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Lone 'boy' on campus

At Wellesley College, exchange student enjoys his high profile, embraces challenge

Alexandra Solimano passed out crafts materials for a holiday decorating program in her dormitory at Wellesley College. Her friend Mohammad Usman is the lone male student on campus. Alexandra Solimano passed out crafts materials for a holiday decorating program in her dormitory at Wellesley College. Her friend Mohammad Usman is the lone male student on campus. (Essdras M Suarez/Globe Staff)
Email|Print| Text size + By Keith O'Brien
Globe Staff / December 3, 2007

WELLESLEY - To many women, he is simply "the boy." They know who he is, even if they do not know his name. They know his story, even if they have never spoken to him.

In the small, all-female world of Wellesley College, Mohammad Usman is famous in this way. He is literally a man among women - about 2,300 women. Usman, 19, is the only man attending Wellesley College this fall.

"A lot of people don't know his name, really," said Johanna Peace, a Wellesley junior and the editor-in-chief of the student newspaper, the Wellesley News. "They're aware that there's a boy on campus. And if they see him, they'll say, 'Oh - there's the boy.' "

The boy in question has been living in a dormitory on campus since September, showering in his private bathroom, and, perhaps predictably, becoming something of a folk hero among his male friends.

But do not get the wrong idea here: Wellesley College, known for educating such top female minds as presidential hopeful Hillary Clinton, is not allowing men to become full-time students like many other local women's colleges. Usman, who grew up in Bronx, N.Y., has come to Wellesley on a semester-long exchange program, and he maintains his motives for wanting to be here are pure.

He wanted to come for the educational experience. (And the women.) He was looking forward to living near Boston. (And lots of women.) To him, this was a chance of a lifetime.

"I thought it would be really fascinating to be the only male at an all-women's college," said Usman, a government and geography double major at Dartmouth, who has been taking two classes at Wellesley this fall and two at the Massachusetts Institute of Technology due to a partnership that Wellesley has with the Cambridge school. "I like to believe I'm curious."

"I want to try new things, and the greatest part of a liberal-arts education is experiencing a wide variety of things. It's important to me to get the most of my 50 Gs."

Under an agreement among 11 New England institutions, students can apply to spend a semester at another school. A classmate of Usman's mentioned this about a year ago, and the pair decided to apply to spend a term at Wellesley - a decision that surprised one Dartmouth staffer so much that she informed Usman that it was not possible.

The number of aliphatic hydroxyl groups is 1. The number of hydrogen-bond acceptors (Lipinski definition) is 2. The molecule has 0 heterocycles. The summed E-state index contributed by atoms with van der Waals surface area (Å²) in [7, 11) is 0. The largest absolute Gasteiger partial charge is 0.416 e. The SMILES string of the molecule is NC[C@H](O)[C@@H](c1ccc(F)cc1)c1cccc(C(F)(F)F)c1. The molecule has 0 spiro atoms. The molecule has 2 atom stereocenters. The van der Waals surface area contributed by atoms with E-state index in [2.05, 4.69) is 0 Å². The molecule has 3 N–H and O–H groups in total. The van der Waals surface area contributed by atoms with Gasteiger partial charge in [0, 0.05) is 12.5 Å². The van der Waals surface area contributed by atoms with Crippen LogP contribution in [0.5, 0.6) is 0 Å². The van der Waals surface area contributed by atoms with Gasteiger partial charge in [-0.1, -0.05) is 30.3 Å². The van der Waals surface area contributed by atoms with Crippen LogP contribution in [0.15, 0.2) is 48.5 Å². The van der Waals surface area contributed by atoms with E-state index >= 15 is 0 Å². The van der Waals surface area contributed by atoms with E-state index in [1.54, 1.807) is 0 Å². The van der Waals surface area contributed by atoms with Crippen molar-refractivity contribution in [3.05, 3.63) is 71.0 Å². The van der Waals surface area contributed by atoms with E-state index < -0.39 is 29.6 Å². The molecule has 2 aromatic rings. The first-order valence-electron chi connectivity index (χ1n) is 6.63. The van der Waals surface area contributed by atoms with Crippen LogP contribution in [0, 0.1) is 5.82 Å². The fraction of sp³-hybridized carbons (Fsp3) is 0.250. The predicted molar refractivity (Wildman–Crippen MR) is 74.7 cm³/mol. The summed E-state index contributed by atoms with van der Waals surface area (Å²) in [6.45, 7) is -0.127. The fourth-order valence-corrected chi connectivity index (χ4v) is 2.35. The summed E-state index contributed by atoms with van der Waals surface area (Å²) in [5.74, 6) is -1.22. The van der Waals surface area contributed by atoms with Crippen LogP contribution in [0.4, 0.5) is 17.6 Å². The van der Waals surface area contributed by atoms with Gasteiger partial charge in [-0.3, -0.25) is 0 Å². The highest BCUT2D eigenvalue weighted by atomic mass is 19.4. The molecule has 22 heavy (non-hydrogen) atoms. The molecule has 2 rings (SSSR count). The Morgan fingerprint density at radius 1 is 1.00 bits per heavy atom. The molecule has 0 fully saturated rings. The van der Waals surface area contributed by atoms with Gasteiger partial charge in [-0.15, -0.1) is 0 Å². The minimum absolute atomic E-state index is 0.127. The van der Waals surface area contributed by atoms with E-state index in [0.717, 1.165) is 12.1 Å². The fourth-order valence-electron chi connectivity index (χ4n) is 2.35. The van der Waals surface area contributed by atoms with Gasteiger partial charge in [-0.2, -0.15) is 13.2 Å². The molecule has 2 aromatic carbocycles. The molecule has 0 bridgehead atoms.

As it turns out, though, it is. Men have attended Wellesley via the exchange program in the past, although not recently, said Jennifer Thomas-Starck, who oversees the program at Wellesley. Usman and his friend were accepted. But then Usman's friend backed out, leaving Usman to go at it alone.

"I was committed," he said.

Usman, the fourth child of Pakistani immigrants who own a variety store in the Bronx, enrolled at Wellesley for the fall semester like everyone else. His parents, who dropped him off on campus, were surprised to see so many women, mostly because Usman had failed to tell them that Wellesley was a women's college. And soon, others were surprised - not by the women, but by the lone man on campus.

Early on, Usman said, a campus police officer questioned whether he was actually a student. "The look on his face was just like, 'Yeah, OK, buddy,' " Usman recalled. And then there were the female students who would see him and ask whether he was supposed to be there. In response, he showed people his student ID card. And word quickly spread about "the boy" in their midst.

"Most guys who are on campus are somebody's boyfriend," said Amy Goodman, a sophomore in Usman's world politics class. "So when there's a guy who doesn't have anybody and who's going to an all-girls school, it's going to make people go, 'Oh, who is this person?' "

Female students have wondered about Usman's motives. But some say Usman has blended in among them. The school assigned him a "big sister," just as they do for every other new student. In class, he often sits up front, and Usman has made plenty of female friends - a fact that does not surprise those who know him well.

"This is a women's college," said Wilbur Rich, a political science professor at Wellesley who is teaching Usman this semester. "There's no doubt in anybody's mind what's going on here. This is an institution for women. But men are welcome. If you don't mind being around very, very bright women, it's no problem."

That is not an issue for Usman, who said he has no girlfriend. He is very attracted to intelligent women, he said, and has enjoyed the attention he has received from classmates.

Usman said he will miss the friends he has made when the semester ends on Dec. 20. But one evening last week, while meeting with three classmates for a group project, the women were more concerned about whether Usman was going to be there for his big sister next spring.

"What?" Usman asked.

The three women explained he had to be there for the traditional hoop-rolling race that seniors participate in every spring, that he needed to save his big sister a good spot on the starting line, and that she would be expecting it.

"What is this?" he said again.

The classmates sitting at his table were appalled and tried to convince Usman of the importance of these matters. But in the end, it was no use. What did he know, anyway, about being a Wellesley girl?

He's just a boy.

Keith O'Brien can be reached at kobrien@globe.com.

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